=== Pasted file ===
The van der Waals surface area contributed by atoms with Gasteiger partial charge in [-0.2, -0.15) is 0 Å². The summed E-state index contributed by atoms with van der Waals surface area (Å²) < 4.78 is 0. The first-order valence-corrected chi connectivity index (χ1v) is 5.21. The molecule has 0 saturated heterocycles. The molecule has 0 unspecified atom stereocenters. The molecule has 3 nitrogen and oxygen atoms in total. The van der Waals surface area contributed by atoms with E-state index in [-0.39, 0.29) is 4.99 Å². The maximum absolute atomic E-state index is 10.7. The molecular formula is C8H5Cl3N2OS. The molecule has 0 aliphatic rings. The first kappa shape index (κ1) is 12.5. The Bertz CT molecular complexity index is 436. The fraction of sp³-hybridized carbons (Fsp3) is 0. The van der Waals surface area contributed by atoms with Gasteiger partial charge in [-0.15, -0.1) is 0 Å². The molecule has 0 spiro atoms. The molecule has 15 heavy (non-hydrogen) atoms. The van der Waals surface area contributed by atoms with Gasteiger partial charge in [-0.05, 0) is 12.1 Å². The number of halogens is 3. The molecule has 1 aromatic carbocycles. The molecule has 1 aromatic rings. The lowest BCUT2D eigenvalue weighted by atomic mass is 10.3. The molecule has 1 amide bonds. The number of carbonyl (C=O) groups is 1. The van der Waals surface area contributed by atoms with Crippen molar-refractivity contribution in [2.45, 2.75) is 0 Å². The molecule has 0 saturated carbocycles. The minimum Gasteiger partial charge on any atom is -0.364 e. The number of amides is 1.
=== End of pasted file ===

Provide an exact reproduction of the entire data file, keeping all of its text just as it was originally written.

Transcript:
The van der Waals surface area contributed by atoms with Gasteiger partial charge in [-0.2, -0.15) is 0 Å². The summed E-state index contributed by atoms with van der Waals surface area (Å²) < 4.78 is 0. The first-order valence-corrected chi connectivity index (χ1v) is 5.21. The molecule has 0 saturated heterocycles. The molecule has 0 unspecified atom stereocenters. The molecule has 3 nitrogen and oxygen atoms in total. The van der Waals surface area contributed by atoms with E-state index in [-0.39, 0.29) is 4.99 Å². The maximum absolute atomic E-state index is 10.7. The molecular formula is C8H5Cl3N2OS. The molecule has 0 aliphatic rings. The first kappa shape index (κ1) is 12.5. The Bertz CT molecular complexity index is 436. The fraction of sp³-hybridized carbons (Fsp3) is 0. The van der Waals surface area contributed by atoms with Gasteiger partial charge in [-0.15, -0.1) is 0 Å². The molecule has 0 spiro atoms. The molecule has 15 heavy (non-hydrogen) atoms. The van der Waals surface area contributed by atoms with Gasteiger partial charge in [-0.05, 0) is 12.1 Å². The number of halogens is 3. The molecule has 1 aromatic carbocycles. The molecule has 1 aromatic rings. The lowest BCUT2D eigenvalue weighted by atomic mass is 10.3. The molecule has 1 amide bonds. The number of carbonyl (C=O) groups is 1. The van der Waals surface area contributed by atoms with Crippen molar-refractivity contribution in [2.45, 2.75) is 0 Å². The molecule has 0 saturated carbocycles. The minimum Gasteiger partial charge on any atom is -0.364 e. The number of amides is 1.